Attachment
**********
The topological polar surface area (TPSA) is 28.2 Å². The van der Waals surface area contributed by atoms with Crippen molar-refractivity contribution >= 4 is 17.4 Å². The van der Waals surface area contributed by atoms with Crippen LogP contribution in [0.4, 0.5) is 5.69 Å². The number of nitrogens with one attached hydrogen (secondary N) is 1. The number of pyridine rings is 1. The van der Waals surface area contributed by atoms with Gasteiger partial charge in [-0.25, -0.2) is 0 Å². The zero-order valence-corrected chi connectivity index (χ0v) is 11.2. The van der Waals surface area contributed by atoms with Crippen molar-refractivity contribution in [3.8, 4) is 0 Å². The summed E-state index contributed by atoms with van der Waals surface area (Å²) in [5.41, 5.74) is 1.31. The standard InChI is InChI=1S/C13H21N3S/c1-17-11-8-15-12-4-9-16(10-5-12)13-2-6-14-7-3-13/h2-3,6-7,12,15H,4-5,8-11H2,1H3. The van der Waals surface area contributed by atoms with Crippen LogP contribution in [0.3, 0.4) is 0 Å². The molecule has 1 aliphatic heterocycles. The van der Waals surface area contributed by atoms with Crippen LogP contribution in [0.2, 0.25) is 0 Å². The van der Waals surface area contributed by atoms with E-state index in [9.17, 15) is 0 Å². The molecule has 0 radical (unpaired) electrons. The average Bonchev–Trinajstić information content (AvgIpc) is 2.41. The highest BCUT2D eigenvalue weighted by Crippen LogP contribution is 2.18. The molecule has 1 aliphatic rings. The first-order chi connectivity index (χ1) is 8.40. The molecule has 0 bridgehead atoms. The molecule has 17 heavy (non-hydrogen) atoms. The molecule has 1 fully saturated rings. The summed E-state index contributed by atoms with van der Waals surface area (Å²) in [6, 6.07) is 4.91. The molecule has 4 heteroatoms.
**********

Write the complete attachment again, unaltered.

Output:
The topological polar surface area (TPSA) is 28.2 Å². The van der Waals surface area contributed by atoms with Crippen molar-refractivity contribution >= 4 is 17.4 Å². The van der Waals surface area contributed by atoms with Crippen LogP contribution in [0.4, 0.5) is 5.69 Å². The number of nitrogens with one attached hydrogen (secondary N) is 1. The number of pyridine rings is 1. The van der Waals surface area contributed by atoms with Gasteiger partial charge in [-0.25, -0.2) is 0 Å². The zero-order valence-corrected chi connectivity index (χ0v) is 11.2. The van der Waals surface area contributed by atoms with Crippen molar-refractivity contribution in [3.8, 4) is 0 Å². The summed E-state index contributed by atoms with van der Waals surface area (Å²) in [5.41, 5.74) is 1.31. The standard InChI is InChI=1S/C13H21N3S/c1-17-11-8-15-12-4-9-16(10-5-12)13-2-6-14-7-3-13/h2-3,6-7,12,15H,4-5,8-11H2,1H3. The van der Waals surface area contributed by atoms with Crippen LogP contribution in [0.3, 0.4) is 0 Å². The molecule has 1 aliphatic heterocycles. The van der Waals surface area contributed by atoms with Crippen LogP contribution in [0.2, 0.25) is 0 Å². The van der Waals surface area contributed by atoms with E-state index in [9.17, 15) is 0 Å². The molecule has 0 radical (unpaired) electrons. The average Bonchev–Trinajstić information content (AvgIpc) is 2.41. The highest BCUT2D eigenvalue weighted by Crippen LogP contribution is 2.18. The molecule has 1 aliphatic rings. The first-order chi connectivity index (χ1) is 8.40. The molecule has 0 bridgehead atoms. The molecule has 17 heavy (non-hydrogen) atoms. The molecule has 1 fully saturated rings. The summed E-state index contributed by atoms with van der Waals surface area (Å²) in [6, 6.07) is 4.91. The molecule has 4 heteroatoms.